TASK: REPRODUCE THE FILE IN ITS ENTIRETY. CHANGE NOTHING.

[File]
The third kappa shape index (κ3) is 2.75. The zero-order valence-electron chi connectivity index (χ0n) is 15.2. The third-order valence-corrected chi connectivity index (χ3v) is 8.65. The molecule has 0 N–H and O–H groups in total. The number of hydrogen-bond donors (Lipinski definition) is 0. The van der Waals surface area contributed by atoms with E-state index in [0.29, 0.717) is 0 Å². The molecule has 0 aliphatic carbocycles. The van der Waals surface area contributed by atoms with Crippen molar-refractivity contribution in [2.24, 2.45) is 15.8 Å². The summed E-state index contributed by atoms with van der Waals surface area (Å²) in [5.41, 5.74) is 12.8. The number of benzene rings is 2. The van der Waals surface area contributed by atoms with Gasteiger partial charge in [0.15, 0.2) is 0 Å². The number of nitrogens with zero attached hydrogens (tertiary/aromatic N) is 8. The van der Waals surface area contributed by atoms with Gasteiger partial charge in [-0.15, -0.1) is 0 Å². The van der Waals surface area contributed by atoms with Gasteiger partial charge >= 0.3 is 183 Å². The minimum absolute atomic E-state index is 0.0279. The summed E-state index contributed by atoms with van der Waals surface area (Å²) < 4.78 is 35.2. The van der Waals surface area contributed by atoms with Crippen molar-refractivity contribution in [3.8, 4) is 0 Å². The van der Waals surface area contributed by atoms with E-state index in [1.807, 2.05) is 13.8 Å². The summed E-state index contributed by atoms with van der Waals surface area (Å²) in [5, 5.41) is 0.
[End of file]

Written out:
The third kappa shape index (κ3) is 2.75. The zero-order valence-electron chi connectivity index (χ0n) is 15.2. The third-order valence-corrected chi connectivity index (χ3v) is 8.65. The molecule has 0 N–H and O–H groups in total. The number of hydrogen-bond donors (Lipinski definition) is 0. The van der Waals surface area contributed by atoms with E-state index in [0.29, 0.717) is 0 Å². The molecule has 0 aliphatic carbocycles. The van der Waals surface area contributed by atoms with Crippen molar-refractivity contribution in [2.24, 2.45) is 15.8 Å². The summed E-state index contributed by atoms with van der Waals surface area (Å²) in [5.41, 5.74) is 12.8. The number of benzene rings is 2. The van der Waals surface area contributed by atoms with Gasteiger partial charge in [0.15, 0.2) is 0 Å². The number of nitrogens with zero attached hydrogens (tertiary/aromatic N) is 8. The van der Waals surface area contributed by atoms with Gasteiger partial charge in [-0.15, -0.1) is 0 Å². The van der Waals surface area contributed by atoms with Gasteiger partial charge >= 0.3 is 183 Å². The minimum absolute atomic E-state index is 0.0279. The summed E-state index contributed by atoms with van der Waals surface area (Å²) < 4.78 is 35.2. The van der Waals surface area contributed by atoms with Crippen molar-refractivity contribution in [3.8, 4) is 0 Å². The van der Waals surface area contributed by atoms with E-state index in [1.807, 2.05) is 13.8 Å². The summed E-state index contributed by atoms with van der Waals surface area (Å²) in [5, 5.41) is 0.